Thursday 24 August 2017

What is the impact of my outsider/insider status on the research process?

By Dr Irene Zempi 

Following terrorist attacks such as 9/11 in the US and 7/7 in the UK, bias, prejudice, hostility and ‘hate’ towards Muslims in the West has increased significantly. Muslim women who wear the face veil (niqab) are particularly vulnerable to Islamophobic attacks in public due to the visibility of their Muslim identity. Against this background, my doctoral research examined veiled Muslim women’s experiences of Islamophobia in public places in the UK. Specifically, I employed a qualitative approach, which included 60 individual interviews and 20 group interviews with veiled Muslim women who had experienced Islamophobic attacks in public in the UK.

In qualitative research, critical reflexivity is important. Both researchers and participants have multiple identities. Critical reflexivity entails reflecting upon how similarities and differences between the researcher and the researched might influence the research process and the knowledge produced. Within the framework of critical reflexivity, an understanding of the advantages and limitations of researchers’ insider/outsider status can enable them to better prepare for and tackle the challenges of producing reliable and ethical research findings. As an Orthodox Christian woman, my research was primarily from an ‘outsider’ position. An ‘insider’ is a researcher who belongs to the group to which their participants also belong based on characteristics such as religion, ethnicity, gender and sexual identity, while an ‘outsider’ is not a member of that group. A common argument in the research literature is that insider researchers are more likely to be able to understand and represent participants’ experiences. This can be particularly important in research with groups that have been under-represented and socially/culturally marginalised. In contrast, some of the perceived benefits for the outsider researcher include the apparent objectivity that being detached provides.

In light of my non-Muslim identity, access to potential participants was initially challenging. I found that participants were keen to establish my motivations for researching their experiences of Islamophobia before agreeing to take part in this study. I found that being open, authentic, honest and deeply interested in their lives encouraged openness and trust between the participants and myself, and helped to assuage any suspicions about my motives. Also, the fact that when interrogated about my faith, I answered that I was an Orthodox Christian seemed, in the majority of cases, to contribute towards the idea that I was a person with good morals who followed a religious code, and therefore, could be trusted. Therefore, I was a partial insider not as a Muslim but as someone who holds strong religious beliefs.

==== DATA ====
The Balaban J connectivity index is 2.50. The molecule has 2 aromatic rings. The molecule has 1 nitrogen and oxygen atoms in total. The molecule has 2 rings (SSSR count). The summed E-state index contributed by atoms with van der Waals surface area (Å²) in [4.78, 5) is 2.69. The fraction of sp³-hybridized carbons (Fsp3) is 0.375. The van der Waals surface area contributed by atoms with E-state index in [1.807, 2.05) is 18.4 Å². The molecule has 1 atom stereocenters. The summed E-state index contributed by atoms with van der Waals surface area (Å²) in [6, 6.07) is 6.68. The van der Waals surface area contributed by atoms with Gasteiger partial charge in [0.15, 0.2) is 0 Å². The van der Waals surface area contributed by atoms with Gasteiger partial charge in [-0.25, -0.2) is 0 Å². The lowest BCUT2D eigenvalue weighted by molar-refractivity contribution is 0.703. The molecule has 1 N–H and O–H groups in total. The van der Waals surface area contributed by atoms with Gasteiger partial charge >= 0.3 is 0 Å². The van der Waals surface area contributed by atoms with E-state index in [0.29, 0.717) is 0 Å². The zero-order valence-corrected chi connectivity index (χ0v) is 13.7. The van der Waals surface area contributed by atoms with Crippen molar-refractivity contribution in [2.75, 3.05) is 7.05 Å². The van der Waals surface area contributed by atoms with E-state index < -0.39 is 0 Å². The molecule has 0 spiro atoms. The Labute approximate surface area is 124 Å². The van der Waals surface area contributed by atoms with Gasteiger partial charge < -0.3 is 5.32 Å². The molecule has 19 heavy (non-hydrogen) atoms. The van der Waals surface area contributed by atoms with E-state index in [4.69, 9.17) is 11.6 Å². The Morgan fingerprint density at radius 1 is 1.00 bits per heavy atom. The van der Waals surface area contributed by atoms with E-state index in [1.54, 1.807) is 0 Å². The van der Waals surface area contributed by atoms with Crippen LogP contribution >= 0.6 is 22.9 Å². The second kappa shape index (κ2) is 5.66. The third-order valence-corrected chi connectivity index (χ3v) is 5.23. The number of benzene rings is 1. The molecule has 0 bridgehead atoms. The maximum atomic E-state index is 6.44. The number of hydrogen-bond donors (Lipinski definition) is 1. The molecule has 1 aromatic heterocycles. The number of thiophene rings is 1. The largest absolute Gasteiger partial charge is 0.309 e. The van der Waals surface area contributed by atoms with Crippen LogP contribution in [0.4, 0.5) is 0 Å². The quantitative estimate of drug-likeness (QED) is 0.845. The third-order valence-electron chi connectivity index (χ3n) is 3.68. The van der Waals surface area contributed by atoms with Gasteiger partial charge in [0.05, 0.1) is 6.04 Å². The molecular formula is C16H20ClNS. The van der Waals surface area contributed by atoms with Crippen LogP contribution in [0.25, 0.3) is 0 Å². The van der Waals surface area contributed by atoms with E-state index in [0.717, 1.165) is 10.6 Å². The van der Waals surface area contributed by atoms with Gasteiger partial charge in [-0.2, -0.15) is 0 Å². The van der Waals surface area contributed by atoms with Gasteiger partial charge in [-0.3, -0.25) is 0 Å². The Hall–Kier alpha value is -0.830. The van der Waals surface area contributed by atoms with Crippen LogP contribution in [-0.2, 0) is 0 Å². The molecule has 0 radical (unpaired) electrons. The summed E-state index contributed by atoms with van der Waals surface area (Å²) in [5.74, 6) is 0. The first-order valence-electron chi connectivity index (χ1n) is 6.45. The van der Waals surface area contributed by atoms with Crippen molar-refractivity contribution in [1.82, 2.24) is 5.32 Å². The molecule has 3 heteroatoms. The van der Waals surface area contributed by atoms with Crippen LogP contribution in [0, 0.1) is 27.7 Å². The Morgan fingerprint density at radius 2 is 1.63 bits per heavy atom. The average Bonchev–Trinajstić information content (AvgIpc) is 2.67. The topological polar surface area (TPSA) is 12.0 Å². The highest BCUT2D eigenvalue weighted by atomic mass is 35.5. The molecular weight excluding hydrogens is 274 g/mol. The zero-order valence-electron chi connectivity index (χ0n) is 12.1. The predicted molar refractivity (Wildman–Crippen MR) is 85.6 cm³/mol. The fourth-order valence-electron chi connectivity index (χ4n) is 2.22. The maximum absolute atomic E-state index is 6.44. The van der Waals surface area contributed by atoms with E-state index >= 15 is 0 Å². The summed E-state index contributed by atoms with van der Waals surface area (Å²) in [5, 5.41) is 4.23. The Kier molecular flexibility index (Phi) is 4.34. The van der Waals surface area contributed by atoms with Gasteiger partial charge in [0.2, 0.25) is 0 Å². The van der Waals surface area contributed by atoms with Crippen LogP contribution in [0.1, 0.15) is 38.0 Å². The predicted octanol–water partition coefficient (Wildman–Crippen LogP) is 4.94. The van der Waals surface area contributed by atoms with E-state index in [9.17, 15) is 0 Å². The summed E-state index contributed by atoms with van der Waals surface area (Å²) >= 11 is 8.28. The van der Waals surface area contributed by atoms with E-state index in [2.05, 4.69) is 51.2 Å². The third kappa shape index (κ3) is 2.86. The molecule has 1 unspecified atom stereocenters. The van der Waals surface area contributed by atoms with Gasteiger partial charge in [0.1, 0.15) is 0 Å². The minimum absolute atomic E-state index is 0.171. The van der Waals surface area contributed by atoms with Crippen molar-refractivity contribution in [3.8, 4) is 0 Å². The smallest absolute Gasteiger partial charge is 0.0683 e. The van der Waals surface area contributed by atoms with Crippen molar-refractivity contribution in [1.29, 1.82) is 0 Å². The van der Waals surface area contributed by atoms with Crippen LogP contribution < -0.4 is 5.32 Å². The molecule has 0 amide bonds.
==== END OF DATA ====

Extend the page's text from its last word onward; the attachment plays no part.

Moreover, I found that during the interviews and group discussions participants were willing to explain things in detail, and voluntarily ‘educated’ me about their lives because of my non-Muslim status. Relatedly, some participants told me that they were keen to talk to non-Muslims in order to dispel myths about Islam. In this regard, I found that many participants were concerned about the implications of what they had to say, as they felt they were seen as representatives of Islam. By answering my questions participants knew they were contributing in some way to outsiders’ perceptions of Muslims. They felt the duty/burden of projecting a good image of Islam to non-Muslims. Whilst this question of individuals feeling representative of Islam at times affected the direction of the interviews, in some cases this was probably the trigger that convinced some participants to agree to participate in the study. As such, being perceived as an outsider has a value in terms of encouraging individuals to take part in the study.

Nonetheless, although I was an outsider in terms of my religious identity, I was an insider in that I was a woman. This is important because it highlights one of the ways in which the categories insider and outsider are not necessarily clear-cut and fixed. Despite explicit religious differences between me and the participants, I empathised with them through our shared identity as women. In this sense, I used my gender identity to establish rapport and trust with the veiled Muslim women who took part in the study.

Throughout the study, critical reflexivity enabled me to work towards a deeper understanding and awareness of my own identity and how this interacted with the identity of my participants. Through the process of critical reflexivity, I regularly questioned my methodology and deconstructed my interactions with the veiled Muslim women who took part in the study. Similarly, I questioned my understanding and representation of veiled Muslim women’s lived experiences. Critical reflexivity also helped me to continually re-evaluate methodological, analytical and ethical research processes as the research progressed. Ultimately, critical reflexivity proved to be a very useful methodological tool in the knowledge production in this study.

Dr Irene Zempi is a Lecturer in Criminology at Nottingham Trent University. Irene is the co-author of the books Islamophobia:Lived Experiences of Online and Offline Victimisation (Policy Press, 2016 with Dr Imran Awan) and Islamophobia, Victimisation and the Veil (Palgrave Macmillan, 2014 with Dr Neil Chakraborti).